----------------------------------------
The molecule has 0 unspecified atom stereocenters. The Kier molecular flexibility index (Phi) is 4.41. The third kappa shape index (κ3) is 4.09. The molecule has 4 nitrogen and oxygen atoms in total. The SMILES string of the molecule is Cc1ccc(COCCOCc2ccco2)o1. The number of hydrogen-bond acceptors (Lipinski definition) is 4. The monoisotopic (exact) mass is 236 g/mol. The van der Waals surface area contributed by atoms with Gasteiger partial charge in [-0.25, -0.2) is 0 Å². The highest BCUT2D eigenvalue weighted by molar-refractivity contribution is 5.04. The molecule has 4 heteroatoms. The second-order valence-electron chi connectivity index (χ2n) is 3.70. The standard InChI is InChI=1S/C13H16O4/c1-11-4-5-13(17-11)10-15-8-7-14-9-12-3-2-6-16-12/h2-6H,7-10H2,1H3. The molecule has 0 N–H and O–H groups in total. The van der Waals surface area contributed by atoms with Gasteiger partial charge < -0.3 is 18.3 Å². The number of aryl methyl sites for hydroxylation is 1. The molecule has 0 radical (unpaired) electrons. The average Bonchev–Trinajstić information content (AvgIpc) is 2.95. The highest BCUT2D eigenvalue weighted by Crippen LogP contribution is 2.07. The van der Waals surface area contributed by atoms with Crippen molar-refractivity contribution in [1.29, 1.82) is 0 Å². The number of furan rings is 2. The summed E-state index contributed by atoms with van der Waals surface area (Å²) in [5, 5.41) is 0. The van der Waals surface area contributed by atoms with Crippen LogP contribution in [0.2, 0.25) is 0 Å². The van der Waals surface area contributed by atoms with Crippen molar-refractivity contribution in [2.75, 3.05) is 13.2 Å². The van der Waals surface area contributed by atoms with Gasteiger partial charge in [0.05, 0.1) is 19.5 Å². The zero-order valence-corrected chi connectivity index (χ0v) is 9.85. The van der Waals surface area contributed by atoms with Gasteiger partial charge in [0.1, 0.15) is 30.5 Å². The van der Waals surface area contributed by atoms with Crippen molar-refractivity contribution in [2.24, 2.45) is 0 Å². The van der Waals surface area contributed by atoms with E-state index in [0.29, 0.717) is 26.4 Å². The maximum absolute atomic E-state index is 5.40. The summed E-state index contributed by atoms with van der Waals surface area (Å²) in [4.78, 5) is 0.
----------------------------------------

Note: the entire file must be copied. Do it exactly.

The molecule has 0 unspecified atom stereocenters. The Kier molecular flexibility index (Phi) is 4.41. The third kappa shape index (κ3) is 4.09. The molecule has 4 nitrogen and oxygen atoms in total. The SMILES string of the molecule is Cc1ccc(COCCOCc2ccco2)o1. The number of hydrogen-bond acceptors (Lipinski definition) is 4. The monoisotopic (exact) mass is 236 g/mol. The van der Waals surface area contributed by atoms with Gasteiger partial charge in [-0.25, -0.2) is 0 Å². The highest BCUT2D eigenvalue weighted by molar-refractivity contribution is 5.04. The molecule has 4 heteroatoms. The second-order valence-electron chi connectivity index (χ2n) is 3.70. The standard InChI is InChI=1S/C13H16O4/c1-11-4-5-13(17-11)10-15-8-7-14-9-12-3-2-6-16-12/h2-6H,7-10H2,1H3. The molecule has 0 N–H and O–H groups in total. The van der Waals surface area contributed by atoms with Gasteiger partial charge < -0.3 is 18.3 Å². The number of aryl methyl sites for hydroxylation is 1. The molecule has 0 radical (unpaired) electrons. The average Bonchev–Trinajstić information content (AvgIpc) is 2.95. The highest BCUT2D eigenvalue weighted by Crippen LogP contribution is 2.07. The van der Waals surface area contributed by atoms with Crippen molar-refractivity contribution in [1.29, 1.82) is 0 Å². The number of furan rings is 2. The summed E-state index contributed by atoms with van der Waals surface area (Å²) in [5, 5.41) is 0. The van der Waals surface area contributed by atoms with Crippen LogP contribution in [0.2, 0.25) is 0 Å². The van der Waals surface area contributed by atoms with Crippen molar-refractivity contribution in [2.75, 3.05) is 13.2 Å². The van der Waals surface area contributed by atoms with Gasteiger partial charge in [0.05, 0.1) is 19.5 Å². The zero-order valence-corrected chi connectivity index (χ0v) is 9.85. The van der Waals surface area contributed by atoms with Gasteiger partial charge in [0.1, 0.15) is 30.5 Å². The van der Waals surface area contributed by atoms with Crippen molar-refractivity contribution in [2.24, 2.45) is 0 Å². The van der Waals surface area contributed by atoms with E-state index in [0.29, 0.717) is 26.4 Å². The maximum absolute atomic E-state index is 5.40. The summed E-state index contributed by atoms with van der Waals surface area (Å²) in [4.78, 5) is 0.